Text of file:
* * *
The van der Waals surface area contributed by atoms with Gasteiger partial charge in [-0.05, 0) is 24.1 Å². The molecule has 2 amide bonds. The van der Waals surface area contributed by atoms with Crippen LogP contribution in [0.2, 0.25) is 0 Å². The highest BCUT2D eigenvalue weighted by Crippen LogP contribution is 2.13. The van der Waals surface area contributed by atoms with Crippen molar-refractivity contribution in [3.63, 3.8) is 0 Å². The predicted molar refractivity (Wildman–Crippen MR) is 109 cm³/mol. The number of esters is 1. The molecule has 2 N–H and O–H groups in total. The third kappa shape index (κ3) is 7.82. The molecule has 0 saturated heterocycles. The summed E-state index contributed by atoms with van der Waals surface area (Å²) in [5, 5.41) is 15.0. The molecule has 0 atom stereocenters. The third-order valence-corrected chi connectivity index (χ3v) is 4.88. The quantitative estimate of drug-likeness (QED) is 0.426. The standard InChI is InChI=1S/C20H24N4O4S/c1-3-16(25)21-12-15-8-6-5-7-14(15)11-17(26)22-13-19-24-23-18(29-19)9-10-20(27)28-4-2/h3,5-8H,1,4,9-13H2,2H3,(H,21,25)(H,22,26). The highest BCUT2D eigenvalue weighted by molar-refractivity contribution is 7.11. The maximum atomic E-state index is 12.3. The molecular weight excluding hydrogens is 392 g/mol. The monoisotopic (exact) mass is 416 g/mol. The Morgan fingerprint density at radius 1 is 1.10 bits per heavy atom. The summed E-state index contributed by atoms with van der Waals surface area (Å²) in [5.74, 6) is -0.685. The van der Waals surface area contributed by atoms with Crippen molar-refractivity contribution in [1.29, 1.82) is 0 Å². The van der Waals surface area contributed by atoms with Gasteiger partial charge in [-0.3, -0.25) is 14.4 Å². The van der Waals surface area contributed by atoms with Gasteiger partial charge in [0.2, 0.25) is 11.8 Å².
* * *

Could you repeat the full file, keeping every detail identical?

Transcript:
The van der Waals surface area contributed by atoms with Gasteiger partial charge in [-0.05, 0) is 24.1 Å². The molecule has 2 amide bonds. The van der Waals surface area contributed by atoms with Crippen LogP contribution in [0.2, 0.25) is 0 Å². The highest BCUT2D eigenvalue weighted by Crippen LogP contribution is 2.13. The van der Waals surface area contributed by atoms with Crippen molar-refractivity contribution in [3.63, 3.8) is 0 Å². The predicted molar refractivity (Wildman–Crippen MR) is 109 cm³/mol. The number of esters is 1. The molecule has 2 N–H and O–H groups in total. The third kappa shape index (κ3) is 7.82. The molecule has 0 saturated heterocycles. The summed E-state index contributed by atoms with van der Waals surface area (Å²) in [5, 5.41) is 15.0. The molecule has 0 atom stereocenters. The third-order valence-corrected chi connectivity index (χ3v) is 4.88. The quantitative estimate of drug-likeness (QED) is 0.426. The standard InChI is InChI=1S/C20H24N4O4S/c1-3-16(25)21-12-15-8-6-5-7-14(15)11-17(26)22-13-19-24-23-18(29-19)9-10-20(27)28-4-2/h3,5-8H,1,4,9-13H2,2H3,(H,21,25)(H,22,26). The highest BCUT2D eigenvalue weighted by molar-refractivity contribution is 7.11. The maximum atomic E-state index is 12.3. The molecular weight excluding hydrogens is 392 g/mol. The monoisotopic (exact) mass is 416 g/mol. The Morgan fingerprint density at radius 1 is 1.10 bits per heavy atom. The summed E-state index contributed by atoms with van der Waals surface area (Å²) in [5.74, 6) is -0.685. The van der Waals surface area contributed by atoms with Crippen molar-refractivity contribution in [1.29, 1.82) is 0 Å². The van der Waals surface area contributed by atoms with Gasteiger partial charge in [-0.3, -0.25) is 14.4 Å². The van der Waals surface area contributed by atoms with Gasteiger partial charge in [0.2, 0.25) is 11.8 Å².